For descriptions of cases and other materials pertaining to MERS’ business model and role in U.S. housing, please visit www.mersinc.org.

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MERSCORP Holdings, Inc. is a privately held corporation that owns and manages the MERS® System and all other MERS® products. It is a member-based organization made up of thousands of lenders, servicers, sub-servicers, investors and government institutions. Mortgage Electronic Registration Systems, Inc. (MERS) serves as the mortgagee in the land records for loans registered on the MERS® System, and is a nominee (or agent) for the owner of the promissory note. The MERS® System is a national electronic database that tracks changes in mortgage servicing and beneficial ownership interests in residential mortgage loans on behalf of its members.

Three-Judge Panel Rules Borrower' Default caused "Injury," Not MERS

FOR IMMEDIATE RELEASE
Jason Lobo
Phone: 703.652.1660
Email: This email address is being protected from spambots. You need JavaScript enabled to view it.

Reston, Virginia, September 20, 2012—MERSCORP Holdings, Inc. today announced that a three-judge panel of the Washington Court of Appeals, Division One, affirmed this week a lower court ruling dismissing the borrowers' claims of wrongful foreclosure and violations of Washington's Consumer Protection Act (CPA) against Mortgage Electronic Registration Systems, Inc. (MERS).

In pdf Peterson v. CitiBank (145 KB) , the borrowers appealed the trial court's decision dismissing their claims against MERS arguing that their complaint was sufficient to demonstrate a CPA violation and that the trial court erred by granting MERS' motion to dismiss.  The Court of Appeals disagreed with the borrowers' argument and affirmed the trial court's decision.  The Panel cited the recent Washington Supreme Court's Bain v.  Metropolitan Mortgage Group opinion, which explained that to plead a valid CPA claim and prove causality under Washington law, a "plaintiff must establish that, but for the defendant's unfair or deceptive practice, the plaintiff would not have suffered an injury." The Court of Appeals found no facts exist in the present case to support the borrowers' contention that MERS' actions caused them injury.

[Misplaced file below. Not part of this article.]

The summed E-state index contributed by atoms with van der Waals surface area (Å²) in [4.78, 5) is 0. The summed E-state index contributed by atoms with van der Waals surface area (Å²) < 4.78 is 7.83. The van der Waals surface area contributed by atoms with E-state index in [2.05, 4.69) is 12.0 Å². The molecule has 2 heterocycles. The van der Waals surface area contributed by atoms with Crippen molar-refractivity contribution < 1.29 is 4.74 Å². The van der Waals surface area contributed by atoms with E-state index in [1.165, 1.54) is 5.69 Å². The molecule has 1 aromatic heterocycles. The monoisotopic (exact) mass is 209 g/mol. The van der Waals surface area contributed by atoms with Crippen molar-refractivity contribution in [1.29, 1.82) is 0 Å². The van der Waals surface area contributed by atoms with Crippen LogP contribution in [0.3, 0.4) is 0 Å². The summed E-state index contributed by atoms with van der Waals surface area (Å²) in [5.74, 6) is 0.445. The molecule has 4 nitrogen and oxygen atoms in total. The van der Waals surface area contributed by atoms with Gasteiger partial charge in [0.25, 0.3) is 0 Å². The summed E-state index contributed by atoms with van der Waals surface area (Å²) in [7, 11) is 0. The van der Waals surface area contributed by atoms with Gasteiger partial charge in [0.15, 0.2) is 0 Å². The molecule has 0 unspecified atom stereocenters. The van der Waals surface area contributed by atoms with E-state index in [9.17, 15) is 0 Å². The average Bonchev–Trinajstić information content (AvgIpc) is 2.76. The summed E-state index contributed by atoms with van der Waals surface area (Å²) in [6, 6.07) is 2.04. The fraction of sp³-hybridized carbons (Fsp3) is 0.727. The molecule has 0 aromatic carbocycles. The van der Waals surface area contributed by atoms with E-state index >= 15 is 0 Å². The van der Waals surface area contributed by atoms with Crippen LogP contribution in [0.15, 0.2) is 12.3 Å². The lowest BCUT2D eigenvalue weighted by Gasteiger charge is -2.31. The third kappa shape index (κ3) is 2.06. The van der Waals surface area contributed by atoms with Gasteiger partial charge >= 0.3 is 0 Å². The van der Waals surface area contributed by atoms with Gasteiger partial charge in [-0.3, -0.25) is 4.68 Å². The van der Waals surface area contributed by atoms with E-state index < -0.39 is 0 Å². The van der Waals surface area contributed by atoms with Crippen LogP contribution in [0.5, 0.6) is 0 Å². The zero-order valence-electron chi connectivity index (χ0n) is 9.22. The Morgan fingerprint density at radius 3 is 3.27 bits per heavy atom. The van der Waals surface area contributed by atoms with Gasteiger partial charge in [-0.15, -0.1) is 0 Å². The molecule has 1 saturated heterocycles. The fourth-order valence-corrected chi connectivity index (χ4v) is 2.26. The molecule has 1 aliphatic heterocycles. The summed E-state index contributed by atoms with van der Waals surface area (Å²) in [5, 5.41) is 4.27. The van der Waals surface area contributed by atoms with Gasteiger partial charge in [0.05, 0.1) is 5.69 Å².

"It is undisputed that the Petersons defaulted on their loan and that it was this default that led to the foreclosure proceedings," the Panel wrote. "Accordingly, the Petersons have failed to plead facts demonstrating that their alleged injuries would not have occurred but for MERS's actions; regardless of MERS's conduct as the beneficiary under the deed of trust, the Petersons' property would still have been foreclosed upon based on their failure to make payments on the loan."

Judges Ronald E. Cox and C. Kenneth Grosse joined in the opinion of the Court written by Judge Stephen J. Dwyer.

"It is important to note that the recent Washington Supreme Court's Bain opinion provided very specific criteria that must be met to prove violations of the state's Consumer Protection Act.   Both the lower court and the appeals court ruled that these benchmarks were not met by the borrowers," MERSCORP Holdings Vice President of Corporate Communications, Janis L. Smith, said.  "Judge Regina Cahan of Washington's King County Superior Court ruled similarly in pdf Jimenez v Fannie Mae (1.47 MB)  recently."

For descriptions of cases and other materials pertaining to MERS’ business model and role in U.S. housing, please visit www.mersinc.org.